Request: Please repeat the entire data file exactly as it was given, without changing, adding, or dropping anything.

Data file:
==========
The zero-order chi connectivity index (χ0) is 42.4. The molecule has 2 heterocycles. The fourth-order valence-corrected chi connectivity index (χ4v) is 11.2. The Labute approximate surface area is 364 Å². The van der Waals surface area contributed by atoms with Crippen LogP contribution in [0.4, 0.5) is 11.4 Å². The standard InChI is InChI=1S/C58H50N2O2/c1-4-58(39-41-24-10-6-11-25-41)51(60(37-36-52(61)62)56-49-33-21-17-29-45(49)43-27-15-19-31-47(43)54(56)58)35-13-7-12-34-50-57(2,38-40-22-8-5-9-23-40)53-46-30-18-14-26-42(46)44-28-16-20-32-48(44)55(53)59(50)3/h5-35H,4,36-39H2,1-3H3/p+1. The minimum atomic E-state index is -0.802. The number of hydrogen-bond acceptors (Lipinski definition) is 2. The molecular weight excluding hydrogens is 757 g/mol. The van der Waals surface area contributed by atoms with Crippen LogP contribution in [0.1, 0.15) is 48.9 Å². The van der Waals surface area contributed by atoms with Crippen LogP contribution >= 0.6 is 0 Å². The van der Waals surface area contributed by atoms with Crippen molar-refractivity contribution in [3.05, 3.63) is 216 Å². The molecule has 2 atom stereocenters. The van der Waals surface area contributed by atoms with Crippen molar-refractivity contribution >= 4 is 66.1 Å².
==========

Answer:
The zero-order chi connectivity index (χ0) is 42.4. The molecule has 2 heterocycles. The fourth-order valence-corrected chi connectivity index (χ4v) is 11.2. The Labute approximate surface area is 364 Å². The van der Waals surface area contributed by atoms with Crippen LogP contribution in [0.4, 0.5) is 11.4 Å². The standard InChI is InChI=1S/C58H50N2O2/c1-4-58(39-41-24-10-6-11-25-41)51(60(37-36-52(61)62)56-49-33-21-17-29-45(49)43-27-15-19-31-47(43)54(56)58)35-13-7-12-34-50-57(2,38-40-22-8-5-9-23-40)53-46-30-18-14-26-42(46)44-28-16-20-32-48(44)55(53)59(50)3/h5-35H,4,36-39H2,1-3H3/p+1. The minimum atomic E-state index is -0.802. The number of hydrogen-bond acceptors (Lipinski definition) is 2. The molecular weight excluding hydrogens is 757 g/mol. The van der Waals surface area contributed by atoms with Crippen LogP contribution in [0.1, 0.15) is 48.9 Å². The van der Waals surface area contributed by atoms with Crippen LogP contribution >= 0.6 is 0 Å². The van der Waals surface area contributed by atoms with Crippen molar-refractivity contribution in [3.05, 3.63) is 216 Å². The molecule has 2 atom stereocenters. The van der Waals surface area contributed by atoms with Crippen molar-refractivity contribution >= 4 is 66.1 Å².